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Gibson Rickenbacker is a hired fighter living in a plague-ravaged apocalyptic America where a plague has infested most of the United States and the rest of the world. In New York City, Gibson encounters a woman named Pearl Prophet. Pearl reveals to Gibson that she is a cyborg who is carrying vital-information for a group of scientists in Atlanta who are working on a cure to the plague and Pearl hires Gibson to escort her back to Atlanta. But Pearl is kidnapped by "Pirates" a murderous gang led by Fender Tremolo, who wants the cure for themselves and they decide to take Pearl to Atlanta themselves. Gibson, joined by a young woman named Nady Simmons, goes in pursuit of Fender and his gang, as Gibson sets out to rescue Pearl, stop Fender and his gang from reaching Atlanta and defeat Fender who slaughtered Gibson's family
For more about Cyborg and the Cyborg Blu-ray release, see Cyborg Blu-ray Review published by Martin Liebman on November 8, 2012 where this Blu-ray release scored 3.0 out of 5.
Starring: Jean-Claude Van Damme, Deborah Richter, Vincent Klyn, Dayle Haddon
Director: Albert Pyun
» See full cast & crew
Cyborg Blu-ray Review
A great under-the-radar Sci-Fi/Action flick finds a home on Blu-ray with strong picture quality.
Reviewed by Martin Liebman, November 8, 2012
I like the death. I like the misery.
Director Albert Pyun often falls into that chastised/derided director category, a filmmaker whose pictures earn a bad rap in cinema circles, are usually met with ridicule from more demanding viewers, and are sometimes even brushed off by some casual audiences influenced by the more vocal of the highbrow critics. At best it would seem Pyun's name has become synonymous with "mediocrity," but if there's a diamond in the Albert Pyun canon rough it's Cyborg, a simple but stylish, straightforward, and hugely effective post-apocalyptic Action flick made well ahead of its time before end-of-the-world material was all the rage in entrainment, filmed and printed both. The picture finds a lot of muscle and mileage out of a tiny budget and a script largely devoid of depth. Pyun squeezes every last ounce of potential from the material and the result is a highly entertaining, surprisingly well-made, and nicely acted little gem that should be the envy of small Action movies everywhere.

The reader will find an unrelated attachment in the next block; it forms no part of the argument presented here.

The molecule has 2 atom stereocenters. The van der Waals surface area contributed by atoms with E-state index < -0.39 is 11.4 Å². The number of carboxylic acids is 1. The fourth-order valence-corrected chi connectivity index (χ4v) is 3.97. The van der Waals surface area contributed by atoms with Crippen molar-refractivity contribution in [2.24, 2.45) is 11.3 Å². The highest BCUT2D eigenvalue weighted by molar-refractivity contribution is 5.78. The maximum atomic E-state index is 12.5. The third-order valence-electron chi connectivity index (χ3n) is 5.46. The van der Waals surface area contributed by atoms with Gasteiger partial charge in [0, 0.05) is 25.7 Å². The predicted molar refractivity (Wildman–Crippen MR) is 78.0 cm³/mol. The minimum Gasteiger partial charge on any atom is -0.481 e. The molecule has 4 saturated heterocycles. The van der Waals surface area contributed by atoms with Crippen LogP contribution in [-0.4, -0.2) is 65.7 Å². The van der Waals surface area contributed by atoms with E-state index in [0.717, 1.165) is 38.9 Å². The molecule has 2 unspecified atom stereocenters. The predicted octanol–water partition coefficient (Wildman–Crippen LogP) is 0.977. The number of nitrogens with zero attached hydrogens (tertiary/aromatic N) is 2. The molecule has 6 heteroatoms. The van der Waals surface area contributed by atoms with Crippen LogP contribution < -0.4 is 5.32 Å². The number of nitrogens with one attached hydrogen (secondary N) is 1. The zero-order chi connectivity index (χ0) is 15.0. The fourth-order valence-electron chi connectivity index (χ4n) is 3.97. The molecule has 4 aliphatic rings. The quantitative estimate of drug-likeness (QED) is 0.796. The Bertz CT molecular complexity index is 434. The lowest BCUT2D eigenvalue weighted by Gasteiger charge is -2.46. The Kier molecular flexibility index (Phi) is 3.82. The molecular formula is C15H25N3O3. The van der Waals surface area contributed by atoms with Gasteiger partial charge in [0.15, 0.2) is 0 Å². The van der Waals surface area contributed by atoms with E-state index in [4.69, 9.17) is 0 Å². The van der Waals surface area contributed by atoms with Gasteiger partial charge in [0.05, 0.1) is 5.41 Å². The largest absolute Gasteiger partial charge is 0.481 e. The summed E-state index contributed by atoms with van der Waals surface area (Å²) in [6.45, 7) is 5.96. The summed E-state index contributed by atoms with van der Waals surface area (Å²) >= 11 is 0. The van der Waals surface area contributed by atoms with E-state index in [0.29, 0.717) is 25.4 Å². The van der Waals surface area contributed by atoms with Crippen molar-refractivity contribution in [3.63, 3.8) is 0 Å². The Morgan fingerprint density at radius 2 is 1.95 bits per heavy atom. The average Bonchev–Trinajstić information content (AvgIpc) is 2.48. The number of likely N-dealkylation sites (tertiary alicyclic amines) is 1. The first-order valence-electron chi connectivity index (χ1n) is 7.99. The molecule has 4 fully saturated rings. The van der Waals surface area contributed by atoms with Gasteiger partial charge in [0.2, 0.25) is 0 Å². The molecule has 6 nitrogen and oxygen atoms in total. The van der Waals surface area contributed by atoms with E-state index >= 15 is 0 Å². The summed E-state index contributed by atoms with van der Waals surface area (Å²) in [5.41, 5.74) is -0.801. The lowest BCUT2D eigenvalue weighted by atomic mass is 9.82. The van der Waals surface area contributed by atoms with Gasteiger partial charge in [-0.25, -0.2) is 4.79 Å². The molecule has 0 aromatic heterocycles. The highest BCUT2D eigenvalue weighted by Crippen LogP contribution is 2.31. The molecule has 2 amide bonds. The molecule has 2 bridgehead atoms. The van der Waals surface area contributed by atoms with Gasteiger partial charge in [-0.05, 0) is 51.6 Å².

In a desolate, destroyed world ravaged by plague and overrun by gangs, a cyborg named Pearl Prophet (Dayle Haddon) is tasked with delivering sensitive information -- a potential cure for the plague -- to Atlanta, home of the Centers for Disease Control. When her guardian is killed by a ruthless gang led by the nefarious Fender (Vincent Klyn), she teams up with a reluctant hero, a "slinger" named Gibson Rickenbacker (Jean-Claude Van Damme), to protect her from the thugs who will do anything to maintain the status quo in which they wield so much power through muscle, intimidation, fear, and a total absence of morals. Gibson fails to keep Prophet out of Fender's hands; as Fender and his cyborg prize travel down the Atlantic coast by boat, Gibson and a tagalong named Nady (Deborah Richter), a survivor from one of Fender's bloody raids, keep ahead on shore. With time running out, the race to Atlanta is on and the future of mankind hangs in the balance. For Gibson, however, the task isn't so noble; he's out not to save the world but rather for personal revenge against an old enemy.
Cyborg masks its budget shortcomings with relentless energy; a quality score that mixes up-tempo beats with an underlying sense of dread, danger, and despair; strong acting of fairly well-designed lead characters; and a breakneck pace. The picture literally bursts open after a brief stage-setting monologue and never lets up save for a few simple but crucial character background moments that lend some depth and urgency to the running confrontation between Gibson and Fender and that drive motivations and allegiances. This interconnected backstory is effectively compiled through a few brief and well-done flashbacks that even in a handful slower moments maintain the same rhythm and style of the rest of the film. Otherwise, the movie is all about frenzied intensity and stamina, about getting the absolute most from a small budget, about entertaining audiences through a fairly dark dramatic prism, across a desolate landscape, and through rugged and worn characters. Cyborg oozes style and a "cool" factor that's not often achieved with movies of such limited means. Pyun's photography gets more than seems possible from locations and performances, and he gives the movie a largely personal feel that injects the audience into the hopelessness, isolation, and decay of a post-apocalyptic landscape that's obviously limited in scope but nevertheless visually effective and largely convincing. The action is robust, dialogue is minimal, and the movie never betrays a dark and dangerous tone, remaining modest in many ways but making the most of every last detail and element at its disposal.